• When you put something on your to-do list, it seems so simple: “Change lightbulb in bathroom.” So you go to the shop, thinking you’ll be out in less than a minute. But then you have to spent a little time thinking about whether you should go for the white or the yellow tint – which is better for a bathroom? 8W to 12W – what’s appropriate? Damn, I should have looked at the bulb itself – there are thin screw-ins and thick ones. Which one should I get? And then when get home with a new bulb to change it, you discover the chair isn’t high enough so you need the ladder (but can’t remember where you left it). Nevermind that can’t seem to get the cover off, so can’t actually chance the bulb. Argh … this should have been a 3 minute task, but you’ve been living in your head about what to get and how to do it, for like half an hour already! That middle phase 2 is a bitch sometimes.
  • Or what about when you learn to sell? At first it’s perhaps a little intimidating, but feels very doable. That lasts until you are there in front of your prospect, struggling to remember all the techniques you’ve learned, asking questions and having to listen to the answers, arguing with yourself inside your head about whether you should give them a discount, but hearing your boss’s voice echoing in your mind that you can’t discount the product. It’s just too much. Until it’s not. Once you’re in practice, once you’ve been through the process many times, once you’ve seen how prospects react to the stories you’re telling, then suddenly things start to feel right. Yes you’re still having to deal with all those things, but so many of them are running on automatic. A punch has once again become just a punch.
  • And even being sold to, is a learning that goes through the three phases. In the beginning you go in, buy what you’re sold and pay the price. It’s simple. But then you realize that as the buyer, you can be more specific about what you want, can learn during the sales process about what your needs really are, and that you often actually have the ability to negotiate price and terms – that’s a lot to take in. When you’re in phase 2 you realize you can get a more appropriate product/service at a better price, but you’re still overwhelmed, so you don’t do it. (By the way, now would be a great time to read #[I’m not just browsing]). But then you reach phase 3, you’ve thought through everything, you’ve tried things, you’ve won and lost in your negotiations, and suddenly you’re really good at buying. And it all seems so natural.
  • In the corporate world, you might have heard of the Peter Principle, which says that people rise to the level of their incompetence. It’s a rather flippant perspective, but it basically says that we get promoted when we’re good at our job (what this chapter is calling phase 3), and we continue to get promoted until we reach a level where we are no longer competent, because we’ve risen too high (i.e. we’re only in phase 1 or phase 2 at that level) – in which case the company is filled with people who have not yet mastered their jobs. It’s interesting to see how this can be seen in terms of an organisation filled with people who are in the “punch is not just a punch” phase.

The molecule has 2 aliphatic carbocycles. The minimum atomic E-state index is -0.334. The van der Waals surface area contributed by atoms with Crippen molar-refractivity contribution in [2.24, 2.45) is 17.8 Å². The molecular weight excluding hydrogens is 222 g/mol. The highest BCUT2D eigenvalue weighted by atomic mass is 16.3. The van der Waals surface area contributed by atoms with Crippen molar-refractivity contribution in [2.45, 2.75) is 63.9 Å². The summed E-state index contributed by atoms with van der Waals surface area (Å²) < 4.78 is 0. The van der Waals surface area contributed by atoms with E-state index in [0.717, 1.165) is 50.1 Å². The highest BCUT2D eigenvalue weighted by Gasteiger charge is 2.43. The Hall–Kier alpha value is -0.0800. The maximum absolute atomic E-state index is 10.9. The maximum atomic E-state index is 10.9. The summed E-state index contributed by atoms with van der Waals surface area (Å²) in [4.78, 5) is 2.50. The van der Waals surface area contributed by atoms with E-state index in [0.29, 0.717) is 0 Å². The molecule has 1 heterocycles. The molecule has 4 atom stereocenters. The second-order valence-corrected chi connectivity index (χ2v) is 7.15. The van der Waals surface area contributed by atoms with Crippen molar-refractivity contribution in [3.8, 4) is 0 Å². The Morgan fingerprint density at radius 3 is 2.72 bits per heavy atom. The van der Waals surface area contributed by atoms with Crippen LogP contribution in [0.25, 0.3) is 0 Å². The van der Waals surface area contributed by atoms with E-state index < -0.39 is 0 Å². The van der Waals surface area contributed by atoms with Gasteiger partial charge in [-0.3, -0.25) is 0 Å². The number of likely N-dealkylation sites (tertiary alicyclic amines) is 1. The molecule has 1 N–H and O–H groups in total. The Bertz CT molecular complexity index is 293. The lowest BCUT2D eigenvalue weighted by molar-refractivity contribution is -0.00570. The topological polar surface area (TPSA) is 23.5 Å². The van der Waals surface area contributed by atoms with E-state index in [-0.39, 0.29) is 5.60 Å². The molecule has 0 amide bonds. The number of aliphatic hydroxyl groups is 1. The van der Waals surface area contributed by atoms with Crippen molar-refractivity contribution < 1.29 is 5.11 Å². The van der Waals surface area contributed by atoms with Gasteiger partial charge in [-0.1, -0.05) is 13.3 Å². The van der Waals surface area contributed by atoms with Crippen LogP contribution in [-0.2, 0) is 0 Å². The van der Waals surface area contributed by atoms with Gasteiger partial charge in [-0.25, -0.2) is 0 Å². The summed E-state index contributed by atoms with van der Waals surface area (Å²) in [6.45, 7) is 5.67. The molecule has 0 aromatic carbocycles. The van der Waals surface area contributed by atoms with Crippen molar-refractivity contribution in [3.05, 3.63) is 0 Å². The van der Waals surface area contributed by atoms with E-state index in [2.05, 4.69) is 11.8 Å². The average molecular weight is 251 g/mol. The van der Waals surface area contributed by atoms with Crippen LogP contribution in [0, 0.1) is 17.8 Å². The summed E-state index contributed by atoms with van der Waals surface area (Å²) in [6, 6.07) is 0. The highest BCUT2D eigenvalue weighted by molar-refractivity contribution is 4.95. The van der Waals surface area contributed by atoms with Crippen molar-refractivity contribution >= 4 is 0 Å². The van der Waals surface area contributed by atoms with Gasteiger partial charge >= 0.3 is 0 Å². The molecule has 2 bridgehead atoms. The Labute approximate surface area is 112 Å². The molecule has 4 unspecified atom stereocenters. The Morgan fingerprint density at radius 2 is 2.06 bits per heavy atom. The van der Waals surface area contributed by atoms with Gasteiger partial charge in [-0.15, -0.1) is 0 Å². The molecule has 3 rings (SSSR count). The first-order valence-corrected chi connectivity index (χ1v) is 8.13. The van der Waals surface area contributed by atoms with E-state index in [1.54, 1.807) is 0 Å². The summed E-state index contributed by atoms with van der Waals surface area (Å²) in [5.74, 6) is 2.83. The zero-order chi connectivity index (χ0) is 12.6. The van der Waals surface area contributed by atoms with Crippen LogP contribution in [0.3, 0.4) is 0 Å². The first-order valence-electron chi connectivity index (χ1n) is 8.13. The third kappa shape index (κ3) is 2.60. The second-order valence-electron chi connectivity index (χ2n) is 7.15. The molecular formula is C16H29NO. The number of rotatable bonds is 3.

Creating habits is a type of learning

As we saw in the example of flossing above, the over-confidence during phase 1, and the overwhelm during phase 2, can completely derail your intentions of creating good habits.

To help yourself manage the risk of quitting before you reach phase 3, there is a lot you can do. Take some time now to read these stories for some very practical discussions:

Different people deal with Phase 2 differently

It’s interesting to see how people deal with the “punch is not just a punch” phase. While reading the points below, think about what reaction you typically have, and see if you can identify your friends’ and family’s reactions too.

  • Some people love the challenge. They see the familiarity from phase 1 as a reason to get into phase 2, and then start learning, embedding themselves in the details, digging deeper and deeper.
  • And some of these people enjoy the challenge of learning so much, the feeling of progress towards phase 3 each time, that they continue pushing themselves. The upside of this is a lifetime of learning, the downside could be an obsession with the details, never reaching the point of being able to pull oneself above the mess.
  • On the other hand, there are of course those who don’t like entering phase 2 – it leaves them uncomfortable and uncertain. The likelihood is those people don’t like to explore new fields (or new relationships, or new lifestyles). To be clear, if they are happy in their comfort zone, then there is no need to push them out – you don’t have to be a learner if you don’t want to.
  • However, we know from #[Dog on the rusty nail] that sometimes people may dislike where they are, but “it doesn’t hurt enough” to trigger the effort required to change. Fear of phase 2, or the sense of overwhelm from phase 2, can be part of the problem. People have to be comfortable with change, with phase 2, in order to take action.